The gay marriage debate has come up again in the US, this time with California’s rubbish governor vetoing a bill allowing same sex marriage.
I’ve said it before, but it’s worth repeating – there’s nothing ‘moral’ or religious about the need to allowing the registering of same sex relationships. Whether you call it marriage or not is moot – it certainly doesn’t have any effect on ‘straight’ marriages to call a permanent stable faithful committed same-sex relationship a marriage, but if they want a new name, that’s cool. The issue is one of supporting people’s right to self-determination under the law in terms of their lives, the power of attorney, legacies and decisions relating to property, illness and death. Beyond all the emotional nonsense talked about protecting the sanctity of marriage, here we have a very simple choice to do with protecting the equal right of a gay person to decide who is their life partner, and who they want to be linked to, legally.
As Peter Tatchell pointed out when he spoke at Greenbelt a couple of years ago, it’s an issue that goes deeper than just gay relationships – there should be a way for people who have spent their lives together in non-sexual relationships to have that recognised under law.
And Arnie’s dropped the ball. He says that it being a constitutional issue means that legislating on it now just makes it less clear, but I reckon it would have given a great push to the equal rights side of the argument for California to have brought it into law.
Meanwhile, the worldwide Anglican communion is still threatening to split over the same issue – the Nigerian church are threatening again to cut themselves off from Anglicans in the UK “if it followed the lead of the U.S. Episcopal Church by accepting a gay bishop or otherwise condoning homosexuality.”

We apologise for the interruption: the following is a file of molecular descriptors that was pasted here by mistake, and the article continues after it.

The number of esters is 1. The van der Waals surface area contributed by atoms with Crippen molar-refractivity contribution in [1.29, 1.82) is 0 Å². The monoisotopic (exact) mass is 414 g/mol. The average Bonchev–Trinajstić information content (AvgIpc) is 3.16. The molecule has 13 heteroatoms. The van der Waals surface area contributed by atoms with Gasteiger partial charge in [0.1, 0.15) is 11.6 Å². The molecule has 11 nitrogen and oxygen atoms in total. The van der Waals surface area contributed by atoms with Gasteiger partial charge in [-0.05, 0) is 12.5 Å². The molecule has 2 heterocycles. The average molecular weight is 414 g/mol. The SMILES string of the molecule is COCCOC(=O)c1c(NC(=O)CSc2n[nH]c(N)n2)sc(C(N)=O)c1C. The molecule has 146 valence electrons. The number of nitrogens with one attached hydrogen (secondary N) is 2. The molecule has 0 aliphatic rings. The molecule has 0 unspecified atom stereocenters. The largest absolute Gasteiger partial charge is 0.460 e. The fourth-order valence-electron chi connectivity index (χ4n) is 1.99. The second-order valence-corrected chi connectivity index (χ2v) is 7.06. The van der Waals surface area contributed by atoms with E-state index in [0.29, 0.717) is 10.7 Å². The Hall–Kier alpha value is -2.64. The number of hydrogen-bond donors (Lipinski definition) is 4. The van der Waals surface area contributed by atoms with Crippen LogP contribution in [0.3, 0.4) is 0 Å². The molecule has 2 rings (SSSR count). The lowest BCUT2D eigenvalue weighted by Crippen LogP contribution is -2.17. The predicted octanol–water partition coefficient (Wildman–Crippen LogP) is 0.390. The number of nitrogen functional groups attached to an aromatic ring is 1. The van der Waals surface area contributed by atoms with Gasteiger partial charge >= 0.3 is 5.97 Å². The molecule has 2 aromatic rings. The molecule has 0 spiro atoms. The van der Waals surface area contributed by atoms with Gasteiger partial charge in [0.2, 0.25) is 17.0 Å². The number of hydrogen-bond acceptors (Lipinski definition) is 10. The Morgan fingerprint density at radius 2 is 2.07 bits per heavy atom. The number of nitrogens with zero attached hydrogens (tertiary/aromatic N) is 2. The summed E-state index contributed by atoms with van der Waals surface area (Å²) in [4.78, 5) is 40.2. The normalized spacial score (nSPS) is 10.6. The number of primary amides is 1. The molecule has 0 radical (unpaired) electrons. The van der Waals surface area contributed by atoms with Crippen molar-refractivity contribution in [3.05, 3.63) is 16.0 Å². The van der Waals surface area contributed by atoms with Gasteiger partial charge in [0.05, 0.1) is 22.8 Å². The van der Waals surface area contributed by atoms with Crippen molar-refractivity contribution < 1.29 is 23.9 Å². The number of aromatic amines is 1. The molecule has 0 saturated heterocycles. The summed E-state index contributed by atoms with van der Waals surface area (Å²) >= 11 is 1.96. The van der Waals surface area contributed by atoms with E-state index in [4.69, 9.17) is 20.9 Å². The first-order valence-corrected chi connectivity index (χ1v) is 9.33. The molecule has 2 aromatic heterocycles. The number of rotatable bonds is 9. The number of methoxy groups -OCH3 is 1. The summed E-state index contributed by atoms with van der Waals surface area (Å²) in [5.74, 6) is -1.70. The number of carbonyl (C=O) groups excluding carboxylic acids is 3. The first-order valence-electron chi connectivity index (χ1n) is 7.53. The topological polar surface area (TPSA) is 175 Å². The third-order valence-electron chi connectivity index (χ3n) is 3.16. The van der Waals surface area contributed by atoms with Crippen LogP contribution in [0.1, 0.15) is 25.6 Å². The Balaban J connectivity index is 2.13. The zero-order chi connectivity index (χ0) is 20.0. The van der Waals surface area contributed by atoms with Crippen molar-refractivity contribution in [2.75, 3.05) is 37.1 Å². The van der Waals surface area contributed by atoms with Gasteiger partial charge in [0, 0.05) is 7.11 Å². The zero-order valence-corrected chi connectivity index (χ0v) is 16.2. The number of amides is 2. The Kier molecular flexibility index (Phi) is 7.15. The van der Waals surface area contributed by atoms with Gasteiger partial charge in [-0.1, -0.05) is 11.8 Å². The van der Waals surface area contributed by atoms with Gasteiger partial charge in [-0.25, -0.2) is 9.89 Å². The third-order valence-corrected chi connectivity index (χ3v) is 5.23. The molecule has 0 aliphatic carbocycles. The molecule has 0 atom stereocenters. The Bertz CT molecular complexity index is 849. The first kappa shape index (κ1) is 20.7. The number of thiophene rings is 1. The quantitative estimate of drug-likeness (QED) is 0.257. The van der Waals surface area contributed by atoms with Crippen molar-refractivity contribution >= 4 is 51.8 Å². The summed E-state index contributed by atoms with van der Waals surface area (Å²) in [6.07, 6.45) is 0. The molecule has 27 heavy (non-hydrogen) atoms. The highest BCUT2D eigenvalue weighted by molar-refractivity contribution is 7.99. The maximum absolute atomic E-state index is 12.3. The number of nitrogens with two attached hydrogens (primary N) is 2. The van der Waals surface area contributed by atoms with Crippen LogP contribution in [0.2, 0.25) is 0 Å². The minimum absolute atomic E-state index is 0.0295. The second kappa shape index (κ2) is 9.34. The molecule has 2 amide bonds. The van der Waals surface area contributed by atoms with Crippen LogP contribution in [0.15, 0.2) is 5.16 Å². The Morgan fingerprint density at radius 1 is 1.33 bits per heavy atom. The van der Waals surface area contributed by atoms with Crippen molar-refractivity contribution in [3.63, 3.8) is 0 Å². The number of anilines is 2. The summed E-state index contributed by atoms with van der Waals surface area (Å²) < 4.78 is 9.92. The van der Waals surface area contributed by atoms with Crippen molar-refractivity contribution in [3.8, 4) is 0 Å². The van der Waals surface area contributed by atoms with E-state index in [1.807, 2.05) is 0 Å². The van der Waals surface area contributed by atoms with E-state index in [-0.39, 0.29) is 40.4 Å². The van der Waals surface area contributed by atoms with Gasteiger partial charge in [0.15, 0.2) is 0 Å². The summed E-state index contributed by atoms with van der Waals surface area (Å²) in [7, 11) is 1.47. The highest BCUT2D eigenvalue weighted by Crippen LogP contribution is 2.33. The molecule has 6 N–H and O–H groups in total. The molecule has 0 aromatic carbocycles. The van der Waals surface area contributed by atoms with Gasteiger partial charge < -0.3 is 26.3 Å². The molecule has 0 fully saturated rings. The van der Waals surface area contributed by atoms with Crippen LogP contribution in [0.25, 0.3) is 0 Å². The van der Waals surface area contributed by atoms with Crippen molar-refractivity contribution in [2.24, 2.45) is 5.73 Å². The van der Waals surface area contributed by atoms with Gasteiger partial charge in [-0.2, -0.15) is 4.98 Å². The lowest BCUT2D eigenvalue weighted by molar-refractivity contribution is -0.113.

While this is clearly more of a theological issue than the legal decisions being made in the US courts, it’s still pretty tragic that an entire country is going to cut itself off from another one within the Anglican church over the issue of ‘condoning homosexuality’. Especially given that for for the most part within the African church, there’s been very little theological discussion simply because a very simplistic reading of the Bible supports their ‘ewww that’s disgusting’ view of gay sex. It’s driven by the yuck factor rather than any serious theological searching.
I know some very intelligent, committed, wise and scholarly people on both sides of this discussion in England. At the moment none are threatening to leave the church. There are a few slightly mad right wing groups in the UK threatening to quit, but perhaps not surprisingly, I don’t know them personally.
I’m personally in favour of ordaining people who are called to the priesthood whatever their sexual orientation – the prurience of inquiring into the specifics of what people do with their chosen life partners seems absurd to me – it’s not as if straight married clergy get given a list of sexual sins laid out in Leviticus to tick off which ones they’ve done. I wonder how many vicars have ever been asked about bestiality, incest or whether they’ve ever had sex during their wife’s period in their time at vicar-hogwarts? So even if gay sex is viewed as a sin, there’s still a crap double-standard at work that says straight people can self-regulate and act according to conscience, but gay clergy have to be subject to moral policing. That’s clearly rubbish.
However, I also recognise that as a club with it’s own set of rules, the Anglican church does need to establish what those rules are, and allow people who don’t agree to them to either leave in good grace, or agree to abide by them for the good of the whole. I just hope that the church manages to find a way to accommodate the different ways of seeing things, and that everyone concerned learns something through it – that those on the more liberal wing see that the conservatives are (nutters notwithstanding) just doing what they see as right in the sight of God, and that the more conservative members realise that their more liberal brethren (nutters notwithstanding) aren’t on a quest to undermine the moral fabric of the church and society, but are genuinely seeking to apply their understanding of Biblical principles in the modern world.
FWIW, I’ve met some fantastic gay ministers, and some really shit straight ones – in neither case did their sexual orientation seem to play any part in their shitness as clergy-peoples.by